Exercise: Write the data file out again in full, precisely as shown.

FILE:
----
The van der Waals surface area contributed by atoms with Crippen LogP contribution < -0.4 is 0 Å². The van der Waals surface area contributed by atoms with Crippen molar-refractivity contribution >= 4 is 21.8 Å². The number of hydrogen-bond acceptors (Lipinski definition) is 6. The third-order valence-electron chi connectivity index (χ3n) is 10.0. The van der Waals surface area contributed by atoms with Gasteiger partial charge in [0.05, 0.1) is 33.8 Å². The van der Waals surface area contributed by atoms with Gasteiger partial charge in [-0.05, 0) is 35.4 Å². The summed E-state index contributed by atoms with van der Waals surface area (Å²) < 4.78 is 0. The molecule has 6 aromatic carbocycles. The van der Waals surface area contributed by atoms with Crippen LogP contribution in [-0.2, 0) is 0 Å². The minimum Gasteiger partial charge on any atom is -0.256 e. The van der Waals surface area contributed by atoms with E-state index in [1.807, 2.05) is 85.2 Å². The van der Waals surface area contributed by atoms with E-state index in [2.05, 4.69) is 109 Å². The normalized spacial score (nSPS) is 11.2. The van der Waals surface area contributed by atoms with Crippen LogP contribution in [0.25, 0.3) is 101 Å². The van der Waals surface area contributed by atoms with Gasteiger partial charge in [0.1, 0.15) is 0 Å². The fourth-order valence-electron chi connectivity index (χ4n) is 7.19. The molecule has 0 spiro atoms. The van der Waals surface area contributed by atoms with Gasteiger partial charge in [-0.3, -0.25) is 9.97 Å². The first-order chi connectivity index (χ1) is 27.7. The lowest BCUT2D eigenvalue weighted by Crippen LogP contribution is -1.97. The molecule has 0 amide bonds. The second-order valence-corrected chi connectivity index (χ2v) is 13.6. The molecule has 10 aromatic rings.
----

The van der Waals surface area contributed by atoms with Crippen LogP contribution < -0.4 is 0 Å². The van der Waals surface area contributed by atoms with Crippen molar-refractivity contribution >= 4 is 21.8 Å². The number of hydrogen-bond acceptors (Lipinski definition) is 6. The third-order valence-electron chi connectivity index (χ3n) is 10.0. The van der Waals surface area contributed by atoms with Gasteiger partial charge in [0.05, 0.1) is 33.8 Å². The van der Waals surface area contributed by atoms with Gasteiger partial charge in [-0.05, 0) is 35.4 Å². The summed E-state index contributed by atoms with van der Waals surface area (Å²) < 4.78 is 0. The molecule has 6 aromatic carbocycles. The van der Waals surface area contributed by atoms with Crippen LogP contribution in [-0.2, 0) is 0 Å². The minimum Gasteiger partial charge on any atom is -0.256 e. The van der Waals surface area contributed by atoms with E-state index in [1.807, 2.05) is 85.2 Å². The van der Waals surface area contributed by atoms with E-state index in [2.05, 4.69) is 109 Å². The normalized spacial score (nSPS) is 11.2. The van der Waals surface area contributed by atoms with Crippen LogP contribution in [0.25, 0.3) is 101 Å². The van der Waals surface area contributed by atoms with Gasteiger partial charge in [0.1, 0.15) is 0 Å². The fourth-order valence-electron chi connectivity index (χ4n) is 7.19. The molecule has 0 spiro atoms. The van der Waals surface area contributed by atoms with Gasteiger partial charge in [-0.3, -0.25) is 9.97 Å². The first-order chi connectivity index (χ1) is 27.7. The lowest BCUT2D eigenvalue weighted by Crippen LogP contribution is -1.97. The molecule has 0 amide bonds. The second-order valence-corrected chi connectivity index (χ2v) is 13.6. The molecule has 10 aromatic rings.